Estate Planning Attorney



 

What is a Living Trust?


Features of a Revocable Living Trust
Keeping Tax and Asset Records
Income Tax Effects and Returns
Titling Trust Assets
Withdrawals or Payments from the Trust


Simply put, a living trust is a written agreement between two parties. The trustor or grantor establishes the trust and the bank, person, or persons who manage it, is the trustee or trustees

The trust agreement details how the trust operates during the grantor's life and what happens to the assets following his or her death. Extreme care must be taken when considering the elements of the trust, and the written agreement that describes its operation will specify in detail who receives the assets when the trust terminates, any payments that can be made from the trust, and who will serve as trustee and successor trustee.

Trust Agreements


Features of a Revocable Living Trust
As long as the grantor survives, the trust is a revocable trust. During this period, the grantor may amend the trust in any way he or she wants, can add or subtract to existing assets, buy and sell any of the assets held by the trust, or even revoke it. A trust amendment, signed by the grantor, will indicate any changes made to the original trust.

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Keeping Tax and Asset Records
There is no legal requirement to keep any records of the trust while the grantor is alive and the trust is revocable. While the trust typically will include a list of assets originally placed in the trust, any additions or subtractions should be included because when the grantor dies, the successor trustee needs to know exactly what the trust contains.

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Income Tax Effects and Returns
No separate tax return is required for the trust as long as the grantor serves as its trustee or co-trustee and the trust is revocable.

Federal Estate Tax Returns

The trust will carry the Social Security Number of the trust's creator, who will continue to report all taxable income and deductions on his or her personal tax return, including all dividends, capital gains, interest, and other taxable income. No reference to the trust is required on the personal tax return, and none should be made.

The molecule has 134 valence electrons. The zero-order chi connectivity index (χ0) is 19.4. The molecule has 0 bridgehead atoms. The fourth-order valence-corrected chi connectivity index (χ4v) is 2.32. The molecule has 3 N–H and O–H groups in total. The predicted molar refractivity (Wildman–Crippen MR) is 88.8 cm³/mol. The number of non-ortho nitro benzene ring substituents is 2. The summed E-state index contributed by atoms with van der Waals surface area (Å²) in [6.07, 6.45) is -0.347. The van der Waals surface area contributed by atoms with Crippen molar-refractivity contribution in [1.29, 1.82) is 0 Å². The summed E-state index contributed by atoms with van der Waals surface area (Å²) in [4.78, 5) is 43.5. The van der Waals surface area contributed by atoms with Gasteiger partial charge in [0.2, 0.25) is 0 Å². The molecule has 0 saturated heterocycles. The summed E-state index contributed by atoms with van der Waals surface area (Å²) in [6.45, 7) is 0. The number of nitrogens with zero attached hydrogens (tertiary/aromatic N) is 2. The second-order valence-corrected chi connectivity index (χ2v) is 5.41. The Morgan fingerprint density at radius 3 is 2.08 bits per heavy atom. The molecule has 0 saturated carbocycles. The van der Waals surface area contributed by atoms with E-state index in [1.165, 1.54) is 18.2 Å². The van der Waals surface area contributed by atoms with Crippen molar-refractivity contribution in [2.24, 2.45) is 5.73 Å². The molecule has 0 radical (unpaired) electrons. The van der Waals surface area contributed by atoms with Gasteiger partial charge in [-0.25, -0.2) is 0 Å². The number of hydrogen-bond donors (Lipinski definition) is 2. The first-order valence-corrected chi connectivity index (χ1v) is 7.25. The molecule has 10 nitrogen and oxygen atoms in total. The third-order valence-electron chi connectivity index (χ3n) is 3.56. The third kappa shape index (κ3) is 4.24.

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Titling Trust Assets
Assets need to be placed in the trust for it to function or serve any practical effect. To do this, the assets must be registered in the name of the trustee. As an example, the title or registration of an asset would be changed to "Ann B. Smith, trustee of the Ann B. Smith Trust, dated September 1, 2003."

If real property is included in the trust, any deeds that are assigned to the trust need to have their title recorded, a process that does not trigger a real estate tax reassessment. Stock certificates need to be re-recorded and mailed to transfer agents, and a similar process is required for any bonds. Banks, credit unions, and saving and loan associations need to have their accounts changed, and stock brokerage accounts must be transferred to the trustee, in his or her name for those assets to be included in trust.

To make the trust the beneficiary of any existing life insurance policy, the policy needs to be changed to name the trustee as beneficiary. Doing so will place the proceeds of the policy into the trust at the time of the insured's death.

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Withdrawals or Payments from the Trust
Since the trust is revocable during the grantor's life, he or she may withdraw whatever amount is wanted at any time, without limit. There is no legal need to keep records of any interest, dividends, or principal taken, or for any amounts withdrawn from bank, credit union, or savings and loan accounts.

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